CS 211    Object-Oriented Programming (Section 002 – Fall 2008)

Course Outcomes

- An understanding of basic object-oriented programming concepts and principles.

- An ability to apply basic object-oriented principles and techniques in the development of software systems using a specific programming language.

- An ability to effectively develop software systems using both basic command line tools and sophisticated integrated development environments, and to understand the advantages and limitations of each.

- An ability to successfully perform debugging operations and techniques.

- An ability to perform software development in both individual and team environments.

- An understanding of programming-related references/resources available to software developers and the ability to use them effectively – both in ongoing projects and in the acquisition of new technical skills.

- An understanding of how acquired programming skills facilitate success in upper level CS courses and in various professional environments.


Grade of C or better in CS112


Dr. Heishman  n  Office: ST2 (Rm. 469)  n  E-Mail: rheishman@cs.gmu.edu

n  Telephone: 703-993-1543  n  Office Hours: M/W (12:15 – 1:15), T/R (3:00 – 4:00) or by appt.


Java Software Solutions: Foundations of Program Design (6th ed.)

by John Lewis & William Loftus, © 2007 Pearson Education


CS faculty site: http://cs.gmu.edu/~rheishman/  n  BlackBoard site: TBD

Email / Blackboard

Students must use GMU email system for all correspondence with instructor. Email must use the following subject format: CS211-00x : Student Name (where x is the section number). Failure to adhere to this policy will result in returned emails. All assignments will be submitted via Blackboard.


500 points total: 10 Labs (18%), 5 Quizzes (8%) Class Participation (9%), 3 Programming projects (24%), Independent Research Paper (6%), Exams: midterm (15%), final (20%). Final course grades will be calculated as follows:           

                                   ¨    A- (³ 450 pts.), A (³ 460 pts.), A+ (³ 490 pts.)     ¨    D  (³ 300 pts.)

                                   ¨    B- (³ 400 pts.), B (³ 410 pts.), B+ (³ 440 pts.)     ¨    F  (< 300 pts.)

                                          ¨    C- (³ 350 pts.), C (³ 360 pts.), C+ (³ 390 pts.)                                  


Lecture attendance is required. Students are responsible for reading and understanding all assigned material (in text, on Internet, etc.), which may or may not be covered explicitly in class. Readings must be completed prior to the assigned lecture. Questions and clarifications regarding material should be presented in class, during instructor/GTA/UTA office hours or via Blackboard discussions.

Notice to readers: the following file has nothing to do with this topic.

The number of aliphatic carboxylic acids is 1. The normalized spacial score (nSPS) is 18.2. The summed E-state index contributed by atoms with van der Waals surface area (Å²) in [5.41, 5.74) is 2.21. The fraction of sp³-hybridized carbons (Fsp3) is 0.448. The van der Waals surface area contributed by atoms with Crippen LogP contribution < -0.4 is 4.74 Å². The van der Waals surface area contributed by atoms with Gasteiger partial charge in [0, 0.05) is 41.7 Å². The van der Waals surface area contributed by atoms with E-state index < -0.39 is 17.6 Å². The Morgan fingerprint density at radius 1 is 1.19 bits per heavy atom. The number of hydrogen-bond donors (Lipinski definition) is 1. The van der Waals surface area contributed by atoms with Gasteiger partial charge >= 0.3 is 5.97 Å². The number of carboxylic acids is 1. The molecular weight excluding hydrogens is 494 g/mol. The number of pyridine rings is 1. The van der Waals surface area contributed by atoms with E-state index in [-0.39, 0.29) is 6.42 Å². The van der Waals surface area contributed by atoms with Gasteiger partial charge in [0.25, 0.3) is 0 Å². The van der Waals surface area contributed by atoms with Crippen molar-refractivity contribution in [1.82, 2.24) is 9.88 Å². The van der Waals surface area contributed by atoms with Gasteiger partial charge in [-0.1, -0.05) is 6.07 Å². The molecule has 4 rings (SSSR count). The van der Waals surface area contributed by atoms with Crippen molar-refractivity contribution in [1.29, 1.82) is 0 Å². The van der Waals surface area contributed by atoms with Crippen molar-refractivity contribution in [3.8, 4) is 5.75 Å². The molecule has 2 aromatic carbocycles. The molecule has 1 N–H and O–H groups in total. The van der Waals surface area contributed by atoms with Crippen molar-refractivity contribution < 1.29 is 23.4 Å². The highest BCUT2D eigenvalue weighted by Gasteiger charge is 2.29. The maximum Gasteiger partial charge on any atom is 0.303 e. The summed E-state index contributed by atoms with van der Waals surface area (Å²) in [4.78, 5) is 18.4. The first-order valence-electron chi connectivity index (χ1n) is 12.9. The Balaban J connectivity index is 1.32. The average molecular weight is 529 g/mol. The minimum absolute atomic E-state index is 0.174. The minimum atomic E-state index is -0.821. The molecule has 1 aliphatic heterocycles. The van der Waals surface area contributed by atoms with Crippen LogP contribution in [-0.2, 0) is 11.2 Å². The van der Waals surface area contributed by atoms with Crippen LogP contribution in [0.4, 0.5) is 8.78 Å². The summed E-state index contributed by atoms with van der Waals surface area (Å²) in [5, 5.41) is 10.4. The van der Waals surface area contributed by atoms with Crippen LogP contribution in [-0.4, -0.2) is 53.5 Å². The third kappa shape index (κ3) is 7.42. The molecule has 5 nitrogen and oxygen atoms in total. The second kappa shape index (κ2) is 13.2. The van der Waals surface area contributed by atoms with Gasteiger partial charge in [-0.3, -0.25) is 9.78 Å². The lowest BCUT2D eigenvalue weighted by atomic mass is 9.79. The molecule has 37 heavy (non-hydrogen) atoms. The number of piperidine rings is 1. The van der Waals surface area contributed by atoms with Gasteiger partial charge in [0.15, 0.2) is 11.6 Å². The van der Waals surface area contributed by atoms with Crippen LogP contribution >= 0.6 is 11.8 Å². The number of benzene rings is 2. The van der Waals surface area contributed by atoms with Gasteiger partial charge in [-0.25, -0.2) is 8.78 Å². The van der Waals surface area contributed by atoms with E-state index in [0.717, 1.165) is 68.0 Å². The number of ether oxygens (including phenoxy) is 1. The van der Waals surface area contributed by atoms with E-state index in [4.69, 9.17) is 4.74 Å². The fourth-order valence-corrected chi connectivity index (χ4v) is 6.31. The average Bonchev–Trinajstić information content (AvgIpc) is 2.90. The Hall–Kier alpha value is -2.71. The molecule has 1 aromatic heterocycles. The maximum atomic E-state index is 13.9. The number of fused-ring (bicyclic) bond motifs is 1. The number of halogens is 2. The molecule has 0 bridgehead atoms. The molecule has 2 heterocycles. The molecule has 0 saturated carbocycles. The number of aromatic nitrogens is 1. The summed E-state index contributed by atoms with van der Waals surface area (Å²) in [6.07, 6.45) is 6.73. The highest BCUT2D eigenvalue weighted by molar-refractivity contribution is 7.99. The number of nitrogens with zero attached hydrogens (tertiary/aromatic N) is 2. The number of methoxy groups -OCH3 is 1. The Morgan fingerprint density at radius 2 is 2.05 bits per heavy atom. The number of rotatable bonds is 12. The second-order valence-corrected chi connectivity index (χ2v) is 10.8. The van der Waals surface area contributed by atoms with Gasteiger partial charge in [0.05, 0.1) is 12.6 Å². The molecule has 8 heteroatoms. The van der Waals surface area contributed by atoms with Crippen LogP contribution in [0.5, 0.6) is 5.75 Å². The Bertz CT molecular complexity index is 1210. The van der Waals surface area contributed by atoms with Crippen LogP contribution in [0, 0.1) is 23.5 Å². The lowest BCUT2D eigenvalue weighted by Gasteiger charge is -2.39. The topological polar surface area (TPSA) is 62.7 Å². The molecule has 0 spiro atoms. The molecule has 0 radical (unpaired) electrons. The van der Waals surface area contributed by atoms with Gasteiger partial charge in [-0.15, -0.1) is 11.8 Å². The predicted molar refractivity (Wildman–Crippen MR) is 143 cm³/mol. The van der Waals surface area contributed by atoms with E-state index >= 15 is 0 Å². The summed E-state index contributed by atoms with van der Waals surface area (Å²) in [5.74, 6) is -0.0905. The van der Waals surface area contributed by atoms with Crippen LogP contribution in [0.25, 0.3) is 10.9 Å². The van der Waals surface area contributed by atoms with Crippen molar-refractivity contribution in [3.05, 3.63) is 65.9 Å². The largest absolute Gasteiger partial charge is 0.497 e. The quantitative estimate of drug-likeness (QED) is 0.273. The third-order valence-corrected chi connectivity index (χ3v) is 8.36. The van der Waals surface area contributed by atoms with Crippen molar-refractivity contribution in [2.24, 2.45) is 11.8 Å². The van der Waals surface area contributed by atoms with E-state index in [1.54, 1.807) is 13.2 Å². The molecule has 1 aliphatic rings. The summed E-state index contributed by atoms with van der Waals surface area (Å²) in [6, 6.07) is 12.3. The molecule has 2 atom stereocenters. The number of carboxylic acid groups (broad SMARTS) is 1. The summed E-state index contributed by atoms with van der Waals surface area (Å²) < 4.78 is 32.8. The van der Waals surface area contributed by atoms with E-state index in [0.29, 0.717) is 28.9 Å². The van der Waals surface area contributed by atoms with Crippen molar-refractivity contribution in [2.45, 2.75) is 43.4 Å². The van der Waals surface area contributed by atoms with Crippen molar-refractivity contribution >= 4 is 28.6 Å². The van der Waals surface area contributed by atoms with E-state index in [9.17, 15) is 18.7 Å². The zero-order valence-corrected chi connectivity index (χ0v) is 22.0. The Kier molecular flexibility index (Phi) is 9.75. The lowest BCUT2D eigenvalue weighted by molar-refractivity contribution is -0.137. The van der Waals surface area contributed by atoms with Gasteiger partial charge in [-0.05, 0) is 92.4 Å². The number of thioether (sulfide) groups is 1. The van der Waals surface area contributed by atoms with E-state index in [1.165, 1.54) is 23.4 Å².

Lab attendance is required. Students must attend and participate in the lab for which they are registered unless prior permission is granted by lab GTA. Quizzes (unannounced) will be administered during lab sessions. Missed labs result in zero credit for quizzes administered during that session (no make-ups). The lowest grade of the 5 quiz grades will be dropped. Lab assignments are due one week from the start time of the lab in which they were assigned. The lowest grade of the 10 lab grades will be dropped. Lab assignments may be discussed (e.g., algorithms, development strategies, etc.) with other students, but code may not be shared (lab submissions are strictly independent efforts unless specified otherwise by instructor).


Programming projects are considered individual efforts, therefore no sharing of code and/or discussion of problem solution is allowed with anyone except lab GTA, UTA or instructor.

Late submissions

All assignments must be submitted by the deadline to be considered for full credit. Late lab assignments will not be accepted. Late projects will be tolerated, but are subject to a penalty of 20% per day (measured in 24-hour increments from time due). No assignment will be accepted for credit after last class meeting.

Contested Grades

Contesting of grades on any/all submissions must be requested within one week of the itemÕs return. No changes will be considered subsequent to that deadline.


Exams are closed book/notes unless specified otherwise by instructor. Appropriate documentation (as determined by instructor) and requisite permissions are required for make-up exam requests. Picture IDs are required to take all exams. Note: A failing grade on the final exam (<60%) will result in a failing grade (F) for the entire course, regardless of performance on other assignments.

Honor Code

All students are expected to abide by the GMU Honor Code. This policy is rigorously enforced. All class-related assignments are considered individual efforts unless explicitly expressed otherwise (in writing). Review the university honor code and present any questions regarding the policies to instructor.


If you have a learning disability or other condition that may affect academic performance (and that is documented with the GMU Office of Disability Services), talk with me ASAP to discuss accommodations.